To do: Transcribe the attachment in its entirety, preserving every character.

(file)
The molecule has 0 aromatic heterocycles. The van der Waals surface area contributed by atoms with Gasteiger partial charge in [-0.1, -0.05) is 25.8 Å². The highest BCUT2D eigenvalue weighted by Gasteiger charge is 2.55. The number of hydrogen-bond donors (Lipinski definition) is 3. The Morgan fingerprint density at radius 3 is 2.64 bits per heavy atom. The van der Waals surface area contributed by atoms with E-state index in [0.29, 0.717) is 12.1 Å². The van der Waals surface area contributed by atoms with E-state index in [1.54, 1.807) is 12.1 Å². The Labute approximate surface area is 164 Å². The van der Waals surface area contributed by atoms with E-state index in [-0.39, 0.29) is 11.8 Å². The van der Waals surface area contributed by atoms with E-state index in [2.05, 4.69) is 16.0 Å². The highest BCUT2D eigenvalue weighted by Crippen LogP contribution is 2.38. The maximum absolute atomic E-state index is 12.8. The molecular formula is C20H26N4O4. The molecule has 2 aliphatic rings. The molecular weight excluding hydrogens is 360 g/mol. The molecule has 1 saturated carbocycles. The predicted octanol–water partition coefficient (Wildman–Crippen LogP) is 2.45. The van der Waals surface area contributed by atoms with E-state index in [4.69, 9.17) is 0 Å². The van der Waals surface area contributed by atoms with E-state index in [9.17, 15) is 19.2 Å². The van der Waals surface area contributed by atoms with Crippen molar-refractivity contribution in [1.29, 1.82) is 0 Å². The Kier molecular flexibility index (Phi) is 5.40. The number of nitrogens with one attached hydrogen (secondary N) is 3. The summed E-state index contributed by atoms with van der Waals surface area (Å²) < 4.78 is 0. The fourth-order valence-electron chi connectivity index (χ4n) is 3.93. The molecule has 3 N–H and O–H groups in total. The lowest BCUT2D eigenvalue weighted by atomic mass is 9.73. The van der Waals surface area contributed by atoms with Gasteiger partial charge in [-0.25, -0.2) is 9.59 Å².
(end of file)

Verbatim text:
The molecule has 0 aromatic heterocycles. The van der Waals surface area contributed by atoms with Gasteiger partial charge in [-0.1, -0.05) is 25.8 Å². The highest BCUT2D eigenvalue weighted by Gasteiger charge is 2.55. The number of hydrogen-bond donors (Lipinski definition) is 3. The Morgan fingerprint density at radius 3 is 2.64 bits per heavy atom. The van der Waals surface area contributed by atoms with E-state index in [0.29, 0.717) is 12.1 Å². The van der Waals surface area contributed by atoms with E-state index in [1.54, 1.807) is 12.1 Å². The Labute approximate surface area is 164 Å². The van der Waals surface area contributed by atoms with E-state index in [-0.39, 0.29) is 11.8 Å². The van der Waals surface area contributed by atoms with E-state index in [2.05, 4.69) is 16.0 Å². The highest BCUT2D eigenvalue weighted by Crippen LogP contribution is 2.38. The maximum absolute atomic E-state index is 12.8. The molecular formula is C20H26N4O4. The molecule has 2 aliphatic rings. The molecular weight excluding hydrogens is 360 g/mol. The molecule has 1 saturated carbocycles. The predicted octanol–water partition coefficient (Wildman–Crippen LogP) is 2.45. The van der Waals surface area contributed by atoms with E-state index in [4.69, 9.17) is 0 Å². The van der Waals surface area contributed by atoms with E-state index in [9.17, 15) is 19.2 Å². The van der Waals surface area contributed by atoms with Crippen molar-refractivity contribution in [1.29, 1.82) is 0 Å². The Kier molecular flexibility index (Phi) is 5.40. The number of nitrogens with one attached hydrogen (secondary N) is 3. The summed E-state index contributed by atoms with van der Waals surface area (Å²) < 4.78 is 0. The fourth-order valence-electron chi connectivity index (χ4n) is 3.93. The molecule has 3 N–H and O–H groups in total. The lowest BCUT2D eigenvalue weighted by atomic mass is 9.73. The van der Waals surface area contributed by atoms with Gasteiger partial charge in [-0.25, -0.2) is 9.59 Å².